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“Savings clause” Did Not Save Chilling Effect of Social Media Policy


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Pirtle

By Mary Leigh Pirtle


Chilling effect?
An employer unilaterally implemented a social media policy without bargaining with the union.  Under the policy, employees were prohibited from posting information regarding the employer that could be deemed “confidential” or “non-public.”  After a complaint by an employee, the NLRB reviewed the policy and stated this portion was unlawful because the phrase “non-public information,” in absence of clarification, was too vague.  The NLRB believed employees could reasonably interpret this vague restriction to include subjects involving their working conditions.  Additionally, the NLRB stated it has long recognized “confidential information,” without additional limiting language, could be reasonably interpreted to include information concerning the terms and conditions of employment.  Because discussions concerning working conditions and terms and conditions of employment are protected Section 7 activities, the NLRB found this portion of the social media policy was unlawful under the NLRA.

The social media policy also prohibited employees from using the employer’s logo, trademarks or graphics in their social media activities.  While the NLRB recognized employers have a proprietary interest in its trademarks, logos, name, and other similar material, the NLRB stated an employee’s use of these items while engaging in Section 7 activity would not infringe on this interest.  Rather, an employee’s non-commercial use of a name, logo, or other trademark to identify the employer on electronic leaflets, cartoons or even photos on picket signs is generally accepted Section 7 activity.  Because this portion of the social media policy would significantly chill such activity, it was also deemed unlawful.

Last, the NLRB analyzed a portion of the social media policy prohibiting employees from photographing or videotaping the employer’s premises.  Again, the NLRB found this restriction to be unlawful because employees could reasonably interpret the policy to prevent them from using social media to communicate and share information regarding Section 7 activities through pictures or videos of employees engaged in picketing.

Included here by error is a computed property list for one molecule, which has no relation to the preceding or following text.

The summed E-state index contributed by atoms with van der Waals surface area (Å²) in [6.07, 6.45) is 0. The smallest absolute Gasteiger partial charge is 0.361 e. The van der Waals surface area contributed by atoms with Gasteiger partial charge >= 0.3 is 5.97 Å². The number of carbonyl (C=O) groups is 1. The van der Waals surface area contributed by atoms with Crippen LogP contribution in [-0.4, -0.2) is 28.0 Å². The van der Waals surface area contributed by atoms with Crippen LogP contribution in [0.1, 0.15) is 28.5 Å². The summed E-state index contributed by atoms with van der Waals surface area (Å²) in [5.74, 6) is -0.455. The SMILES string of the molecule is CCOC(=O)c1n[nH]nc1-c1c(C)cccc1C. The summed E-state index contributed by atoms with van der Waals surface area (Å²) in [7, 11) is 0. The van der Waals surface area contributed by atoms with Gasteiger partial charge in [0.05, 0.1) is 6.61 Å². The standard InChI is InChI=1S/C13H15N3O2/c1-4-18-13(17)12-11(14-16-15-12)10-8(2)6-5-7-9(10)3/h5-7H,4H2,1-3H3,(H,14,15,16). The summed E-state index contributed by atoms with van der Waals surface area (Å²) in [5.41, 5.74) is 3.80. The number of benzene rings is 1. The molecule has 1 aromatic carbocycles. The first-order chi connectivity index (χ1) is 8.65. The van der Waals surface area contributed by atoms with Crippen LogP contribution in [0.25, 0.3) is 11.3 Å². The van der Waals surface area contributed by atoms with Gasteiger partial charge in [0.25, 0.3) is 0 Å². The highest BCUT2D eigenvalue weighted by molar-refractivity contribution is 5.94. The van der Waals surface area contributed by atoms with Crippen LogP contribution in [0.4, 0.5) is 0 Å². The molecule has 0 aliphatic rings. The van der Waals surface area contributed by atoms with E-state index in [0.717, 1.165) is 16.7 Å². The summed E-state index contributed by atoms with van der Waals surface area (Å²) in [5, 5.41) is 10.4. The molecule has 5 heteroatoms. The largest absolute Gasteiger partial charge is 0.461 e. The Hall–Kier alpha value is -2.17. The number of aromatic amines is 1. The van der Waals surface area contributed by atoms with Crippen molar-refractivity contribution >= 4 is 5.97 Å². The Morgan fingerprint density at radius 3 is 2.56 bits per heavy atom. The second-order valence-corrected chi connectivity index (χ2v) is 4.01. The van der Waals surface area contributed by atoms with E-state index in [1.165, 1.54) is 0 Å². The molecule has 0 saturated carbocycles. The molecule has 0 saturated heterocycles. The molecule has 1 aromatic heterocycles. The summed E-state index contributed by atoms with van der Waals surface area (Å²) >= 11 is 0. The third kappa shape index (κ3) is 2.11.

Savings clause ineffective
The employer argued the social media policy’s “savings clause,” which generally stated the policy was not intended to prohibit Section 7 activties, cured the unlawful provisions of the policy.  However, the NLRB was not persuaded.  The NLRB stated “an employer may not prohibit specific employee activity protected by the Act and then escape the consequences of the prohibition by a general reference to rights protected by the Act.”  In explaining its position, the NLRB stated a general disclaimer is insufficient in instances involving an overbroad prohibition if employees would not understand from the disclaimer protected activities are in fact permitted.

In light of this Advice Memorandum, the NLRB will take a firm stance on broadly drafted social media policies lacking limiting language or context.  To ensure your company’s social media policy does not violate the NLRA, clarify and restrict the scope of your policy by including examples of exactly what conduct is prohibited in order to avoid any misinterpretation. 

 

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